The HOXB7 protein renders breast cancer cells
resistant to tamoxifen through activation of the
Kideok Jina,1, Xiangjun Kongb,1, Tariq Shahc, Marie-France Penetc, Flonne Wildesc, Dennis C. Sgroid, Xiao-Jun Mae,
Yi Huanga,2, Anne Kallioniemif, Goran Landbergg, Ivan Biecheh, Xinyan Wua, Peter E. Lobiei, Nancy E. Davidsona,2,
Zaver M. Bhujwallaa,c, Tao Zhub,3, and Saraswati Sukumara,3
aBreast Cancer Program, Department of Oncology, andcRussell H. Morgan Department of Radiology and Radiological Science, The Johns Hopkins University
School of Medicine, Baltimore, MD 21231-1000;bHefei National Laboratory for Physical Sciences, Hefei, Anhui 230027, People’s Republic of China;
dDepartment of Pathology, Harvard Medical School, Massachusetts General Hospital, Boston, MA 02114;eAviaraDx, Carlsbad, CA 92010;fLaboratory of
Cancer Genetics, University of Tampere, FIN-33014, Finland;gBreakthrough Breast Cancer Research Unit, School of Cancer and Enabling Sciences, University of
Manchester, Paterson Institute for Cancer Research, Manchester, M20 4BX, United Kingdom;hInstitut Curie, Hospital René Huguenin, F-92210, St-Cloud,
France; andiCancer Science Institute of Singapore and Department of Pharmacology, National University of Singapore, Singapore 119077
Edited by Kornelia Polyak, Dana-Farber Cancer Institute, Boston, MA, and accepted by the Editorial Board May 25, 2011 (received for review January 27, 2011)
Multiple factors including long-term treatment with tamoxifen are
involved in the development of selective estrogen receptor (ER)
modulator resistance in ERα-positive breast cancer. Many under-
lying molecular events that confer resistance are known but a uni-
fying theme is yet to be revealed. In this report, we provide
evidence that HOXB7 overexpression renders MCF-7 cells resistant
to tamoxifen via cross-talk between receptor tyrosine kinases and
ERα signaling. HOXB7 is an ERα-responsive gene. Extended treat-
ment of MCF-7 cells with tamoxifen resulted in progressively in-
creasing levels of HOXB7 expression, along with EGFR and EGFR
ligands. Up-regulation of EGFR occurs through direct binding of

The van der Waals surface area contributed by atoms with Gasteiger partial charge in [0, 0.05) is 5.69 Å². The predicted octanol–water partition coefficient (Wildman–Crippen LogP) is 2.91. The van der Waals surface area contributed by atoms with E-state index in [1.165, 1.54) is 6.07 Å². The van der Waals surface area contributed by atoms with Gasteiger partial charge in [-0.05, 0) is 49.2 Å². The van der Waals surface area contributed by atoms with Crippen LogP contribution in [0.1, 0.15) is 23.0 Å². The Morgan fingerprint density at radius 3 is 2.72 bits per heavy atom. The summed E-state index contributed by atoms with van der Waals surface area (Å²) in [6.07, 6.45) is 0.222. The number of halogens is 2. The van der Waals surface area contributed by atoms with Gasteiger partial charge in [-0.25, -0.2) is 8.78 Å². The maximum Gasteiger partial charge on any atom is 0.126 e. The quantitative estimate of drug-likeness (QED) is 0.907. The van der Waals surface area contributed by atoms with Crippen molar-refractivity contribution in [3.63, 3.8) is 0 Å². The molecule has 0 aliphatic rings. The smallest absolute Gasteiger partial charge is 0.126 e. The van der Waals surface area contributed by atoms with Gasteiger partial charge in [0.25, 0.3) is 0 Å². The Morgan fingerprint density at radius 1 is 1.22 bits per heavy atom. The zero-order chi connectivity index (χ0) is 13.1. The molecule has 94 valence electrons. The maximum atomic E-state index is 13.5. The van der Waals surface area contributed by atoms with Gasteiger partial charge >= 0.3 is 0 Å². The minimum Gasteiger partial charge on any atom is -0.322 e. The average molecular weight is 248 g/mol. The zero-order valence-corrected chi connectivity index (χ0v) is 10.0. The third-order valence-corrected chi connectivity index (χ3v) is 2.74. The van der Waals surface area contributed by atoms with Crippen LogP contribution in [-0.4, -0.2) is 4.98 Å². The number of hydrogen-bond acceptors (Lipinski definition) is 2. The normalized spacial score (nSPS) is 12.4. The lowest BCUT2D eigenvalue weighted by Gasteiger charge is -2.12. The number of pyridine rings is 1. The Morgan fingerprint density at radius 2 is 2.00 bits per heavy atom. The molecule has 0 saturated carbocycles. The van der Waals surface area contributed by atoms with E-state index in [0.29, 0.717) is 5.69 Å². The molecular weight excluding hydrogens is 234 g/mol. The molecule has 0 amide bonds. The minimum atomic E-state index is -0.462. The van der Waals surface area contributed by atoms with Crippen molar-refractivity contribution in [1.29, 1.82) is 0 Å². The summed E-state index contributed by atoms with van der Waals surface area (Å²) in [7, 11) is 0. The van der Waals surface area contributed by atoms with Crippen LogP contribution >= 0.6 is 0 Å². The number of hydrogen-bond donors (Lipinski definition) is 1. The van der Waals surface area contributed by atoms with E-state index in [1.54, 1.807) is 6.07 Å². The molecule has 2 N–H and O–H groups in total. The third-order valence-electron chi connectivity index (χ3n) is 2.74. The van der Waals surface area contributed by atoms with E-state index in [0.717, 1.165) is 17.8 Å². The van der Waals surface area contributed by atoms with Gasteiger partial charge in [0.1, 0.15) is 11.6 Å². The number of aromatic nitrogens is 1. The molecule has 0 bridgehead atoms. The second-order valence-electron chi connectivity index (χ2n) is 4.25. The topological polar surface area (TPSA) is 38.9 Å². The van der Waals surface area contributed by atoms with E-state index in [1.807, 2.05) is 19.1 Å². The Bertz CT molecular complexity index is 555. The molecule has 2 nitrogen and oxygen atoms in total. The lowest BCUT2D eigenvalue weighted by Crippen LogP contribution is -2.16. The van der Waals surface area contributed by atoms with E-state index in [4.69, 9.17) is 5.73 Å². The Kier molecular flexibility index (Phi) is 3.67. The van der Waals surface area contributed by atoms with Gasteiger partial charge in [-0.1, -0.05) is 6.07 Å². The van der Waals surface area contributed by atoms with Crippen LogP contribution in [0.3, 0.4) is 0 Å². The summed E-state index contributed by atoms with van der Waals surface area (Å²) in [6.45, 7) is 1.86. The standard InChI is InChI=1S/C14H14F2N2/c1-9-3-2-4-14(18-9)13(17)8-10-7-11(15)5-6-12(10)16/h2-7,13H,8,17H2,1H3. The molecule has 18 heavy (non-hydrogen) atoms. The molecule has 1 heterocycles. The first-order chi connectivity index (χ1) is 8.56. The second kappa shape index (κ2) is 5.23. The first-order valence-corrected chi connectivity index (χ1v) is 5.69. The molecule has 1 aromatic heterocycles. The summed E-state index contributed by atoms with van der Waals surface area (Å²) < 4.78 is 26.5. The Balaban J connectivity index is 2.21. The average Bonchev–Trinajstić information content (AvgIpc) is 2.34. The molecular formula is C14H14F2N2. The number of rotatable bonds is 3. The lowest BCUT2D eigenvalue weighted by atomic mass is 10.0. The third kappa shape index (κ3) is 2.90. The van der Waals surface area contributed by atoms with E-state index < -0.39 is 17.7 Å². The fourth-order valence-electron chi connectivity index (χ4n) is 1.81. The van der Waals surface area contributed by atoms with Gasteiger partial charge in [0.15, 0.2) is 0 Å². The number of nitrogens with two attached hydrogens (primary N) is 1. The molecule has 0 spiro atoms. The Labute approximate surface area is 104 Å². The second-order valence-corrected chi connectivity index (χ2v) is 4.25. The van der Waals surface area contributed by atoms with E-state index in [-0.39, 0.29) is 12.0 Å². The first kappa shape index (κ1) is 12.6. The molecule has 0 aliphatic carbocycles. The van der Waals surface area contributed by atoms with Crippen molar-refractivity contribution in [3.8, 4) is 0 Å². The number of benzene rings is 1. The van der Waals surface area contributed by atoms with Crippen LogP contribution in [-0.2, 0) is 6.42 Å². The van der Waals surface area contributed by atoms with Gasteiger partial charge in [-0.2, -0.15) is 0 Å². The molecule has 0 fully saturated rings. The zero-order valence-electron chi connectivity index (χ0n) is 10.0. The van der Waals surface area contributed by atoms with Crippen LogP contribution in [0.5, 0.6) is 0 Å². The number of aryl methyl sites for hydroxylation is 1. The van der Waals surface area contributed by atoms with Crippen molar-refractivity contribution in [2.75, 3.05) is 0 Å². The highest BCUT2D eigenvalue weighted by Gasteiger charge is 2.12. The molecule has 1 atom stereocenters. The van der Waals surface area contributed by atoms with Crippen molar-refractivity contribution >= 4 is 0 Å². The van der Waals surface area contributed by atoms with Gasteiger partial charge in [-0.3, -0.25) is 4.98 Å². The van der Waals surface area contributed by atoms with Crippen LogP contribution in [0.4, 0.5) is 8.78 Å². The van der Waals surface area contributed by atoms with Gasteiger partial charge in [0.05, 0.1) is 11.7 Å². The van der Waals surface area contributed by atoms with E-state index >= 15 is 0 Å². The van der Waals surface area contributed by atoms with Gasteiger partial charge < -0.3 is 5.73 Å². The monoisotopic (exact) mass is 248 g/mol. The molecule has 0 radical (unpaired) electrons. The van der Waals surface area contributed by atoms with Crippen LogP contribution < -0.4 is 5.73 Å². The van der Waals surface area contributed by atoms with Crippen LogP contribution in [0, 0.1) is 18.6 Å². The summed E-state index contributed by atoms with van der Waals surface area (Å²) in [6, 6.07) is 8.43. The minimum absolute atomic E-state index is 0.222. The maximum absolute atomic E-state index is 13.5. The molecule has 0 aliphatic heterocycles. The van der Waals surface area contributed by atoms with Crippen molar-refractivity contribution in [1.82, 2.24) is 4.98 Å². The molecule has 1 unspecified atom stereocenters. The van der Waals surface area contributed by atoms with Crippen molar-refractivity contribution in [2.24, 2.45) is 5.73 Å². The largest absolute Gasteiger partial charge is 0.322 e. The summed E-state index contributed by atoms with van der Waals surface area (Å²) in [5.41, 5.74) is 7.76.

HOXB7 to the EGFR promoter, enhancing transcriptional activity.
Finally, higher expression levels of HOXB7 in the tumor significantly
correlated with poorer disease-free survival in ERα-positive patients
with breast cancer on adjuvant tamoxifen monotherapy. These
studies suggest that HOXB7 acts as a key regulator, orchestrating
a major group of target molecules in the oncogenic hierarchy. Func-
tional antagonism of HOXB7 could circumvent tamoxifen resistance.
(ERα)-positive breast cancer, the selective estrogen-receptor
modulator (SERM), tamoxifen (TAM) represents a major ad-
juvant treatment in clinical practice. Many of the breast tumors
that initially respond to the tamoxifen therapy eventually de-
velop resistance and recur (1). Among the patients with breast
cancer with acquired resistance, only 20% of patients who pro-
gress on tamoxifen respond to the selective ER down-regulator,
fulvestrant, or to aromatase inhibitors even if ERα expression
is maintained and regulates tumor proliferation (2–4). Thus, far,
studies of tamoxifen resistance have revealed that increased lev-
els of ErbB/HER family members can directly alter the cellular
response to tamoxifen.
Homeobox genes are regulatory genes encoding nuclear pro-
teins that act as transcription factors during normal development
and differentiation (5). One of these, HOXB7, is involved in
a variety of developmental processes, including hematopoietic
differentiation and lymphoid and mammary gland development.
The role of HOX genes in breast cancer development is largely